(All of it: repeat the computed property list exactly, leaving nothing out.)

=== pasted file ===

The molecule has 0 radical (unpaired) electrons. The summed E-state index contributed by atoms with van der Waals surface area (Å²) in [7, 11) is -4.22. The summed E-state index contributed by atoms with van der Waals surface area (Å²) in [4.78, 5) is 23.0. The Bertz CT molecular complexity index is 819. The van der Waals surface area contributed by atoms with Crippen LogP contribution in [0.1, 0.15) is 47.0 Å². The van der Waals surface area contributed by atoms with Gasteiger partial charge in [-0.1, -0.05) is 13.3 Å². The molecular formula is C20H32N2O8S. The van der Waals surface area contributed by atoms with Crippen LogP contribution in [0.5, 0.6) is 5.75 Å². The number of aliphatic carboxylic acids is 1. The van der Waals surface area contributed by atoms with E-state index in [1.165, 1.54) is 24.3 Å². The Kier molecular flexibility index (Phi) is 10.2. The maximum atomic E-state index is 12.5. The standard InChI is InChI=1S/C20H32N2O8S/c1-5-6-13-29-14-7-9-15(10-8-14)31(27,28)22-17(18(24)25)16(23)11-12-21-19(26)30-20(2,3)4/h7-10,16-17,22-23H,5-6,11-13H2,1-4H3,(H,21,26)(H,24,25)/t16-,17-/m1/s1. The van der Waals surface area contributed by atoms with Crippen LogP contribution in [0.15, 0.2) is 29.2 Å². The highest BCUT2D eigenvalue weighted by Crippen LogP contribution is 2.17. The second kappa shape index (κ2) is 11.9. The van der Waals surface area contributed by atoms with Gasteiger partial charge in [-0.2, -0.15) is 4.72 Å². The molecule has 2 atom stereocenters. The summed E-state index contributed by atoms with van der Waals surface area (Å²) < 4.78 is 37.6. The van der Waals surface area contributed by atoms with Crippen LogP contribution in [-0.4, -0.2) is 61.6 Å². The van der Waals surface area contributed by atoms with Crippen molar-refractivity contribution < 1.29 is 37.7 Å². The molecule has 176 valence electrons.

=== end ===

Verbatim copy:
The molecule has 0 radical (unpaired) electrons. The summed E-state index contributed by atoms with van der Waals surface area (Å²) in [7, 11) is -4.22. The summed E-state index contributed by atoms with van der Waals surface area (Å²) in [4.78, 5) is 23.0. The Bertz CT molecular complexity index is 819. The van der Waals surface area contributed by atoms with Crippen LogP contribution in [0.1, 0.15) is 47.0 Å². The van der Waals surface area contributed by atoms with Gasteiger partial charge in [-0.1, -0.05) is 13.3 Å². The molecular formula is C20H32N2O8S. The van der Waals surface area contributed by atoms with Crippen LogP contribution in [0.5, 0.6) is 5.75 Å². The number of aliphatic carboxylic acids is 1. The van der Waals surface area contributed by atoms with E-state index in [1.165, 1.54) is 24.3 Å². The Kier molecular flexibility index (Phi) is 10.2. The maximum atomic E-state index is 12.5. The standard InChI is InChI=1S/C20H32N2O8S/c1-5-6-13-29-14-7-9-15(10-8-14)31(27,28)22-17(18(24)25)16(23)11-12-21-19(26)30-20(2,3)4/h7-10,16-17,22-23H,5-6,11-13H2,1-4H3,(H,21,26)(H,24,25)/t16-,17-/m1/s1. The van der Waals surface area contributed by atoms with Crippen LogP contribution in [0.15, 0.2) is 29.2 Å². The highest BCUT2D eigenvalue weighted by Crippen LogP contribution is 2.17. The second kappa shape index (κ2) is 11.9. The van der Waals surface area contributed by atoms with Gasteiger partial charge in [-0.2, -0.15) is 4.72 Å². The molecule has 2 atom stereocenters. The summed E-state index contributed by atoms with van der Waals surface area (Å²) < 4.78 is 37.6. The van der Waals surface area contributed by atoms with Crippen LogP contribution in [-0.4, -0.2) is 61.6 Å². The van der Waals surface area contributed by atoms with Crippen molar-refractivity contribution < 1.29 is 37.7 Å². The molecule has 176 valence electrons.